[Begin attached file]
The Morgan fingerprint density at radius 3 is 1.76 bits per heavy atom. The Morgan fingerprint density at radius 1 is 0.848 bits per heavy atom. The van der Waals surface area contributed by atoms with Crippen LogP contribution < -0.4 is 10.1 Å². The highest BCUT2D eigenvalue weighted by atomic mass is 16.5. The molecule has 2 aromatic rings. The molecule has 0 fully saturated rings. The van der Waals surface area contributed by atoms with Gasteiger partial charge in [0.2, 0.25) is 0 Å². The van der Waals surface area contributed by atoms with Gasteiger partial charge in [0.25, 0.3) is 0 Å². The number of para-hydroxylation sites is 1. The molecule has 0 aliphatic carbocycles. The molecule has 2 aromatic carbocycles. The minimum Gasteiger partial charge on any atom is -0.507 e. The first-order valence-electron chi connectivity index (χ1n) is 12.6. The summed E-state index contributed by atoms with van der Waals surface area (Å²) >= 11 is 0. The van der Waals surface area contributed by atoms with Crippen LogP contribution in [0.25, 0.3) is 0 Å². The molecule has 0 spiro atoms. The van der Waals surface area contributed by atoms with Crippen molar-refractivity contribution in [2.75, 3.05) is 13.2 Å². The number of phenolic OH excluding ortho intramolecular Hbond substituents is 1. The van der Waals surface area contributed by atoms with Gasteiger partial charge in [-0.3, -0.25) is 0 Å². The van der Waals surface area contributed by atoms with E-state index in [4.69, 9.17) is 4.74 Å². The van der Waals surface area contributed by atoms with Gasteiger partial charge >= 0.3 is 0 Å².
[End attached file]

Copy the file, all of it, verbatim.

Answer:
The Morgan fingerprint density at radius 3 is 1.76 bits per heavy atom. The Morgan fingerprint density at radius 1 is 0.848 bits per heavy atom. The van der Waals surface area contributed by atoms with Crippen LogP contribution < -0.4 is 10.1 Å². The highest BCUT2D eigenvalue weighted by atomic mass is 16.5. The molecule has 2 aromatic rings. The molecule has 0 fully saturated rings. The van der Waals surface area contributed by atoms with Gasteiger partial charge in [0.2, 0.25) is 0 Å². The van der Waals surface area contributed by atoms with Gasteiger partial charge in [0.25, 0.3) is 0 Å². The number of para-hydroxylation sites is 1. The molecule has 0 aliphatic carbocycles. The molecule has 2 aromatic carbocycles. The minimum Gasteiger partial charge on any atom is -0.507 e. The first-order valence-electron chi connectivity index (χ1n) is 12.6. The summed E-state index contributed by atoms with van der Waals surface area (Å²) >= 11 is 0. The van der Waals surface area contributed by atoms with Crippen LogP contribution in [0.25, 0.3) is 0 Å². The molecule has 0 spiro atoms. The van der Waals surface area contributed by atoms with Crippen molar-refractivity contribution in [2.75, 3.05) is 13.2 Å². The number of phenolic OH excluding ortho intramolecular Hbond substituents is 1. The van der Waals surface area contributed by atoms with Gasteiger partial charge in [-0.3, -0.25) is 0 Å². The van der Waals surface area contributed by atoms with E-state index in [4.69, 9.17) is 4.74 Å². The van der Waals surface area contributed by atoms with Gasteiger partial charge >= 0.3 is 0 Å².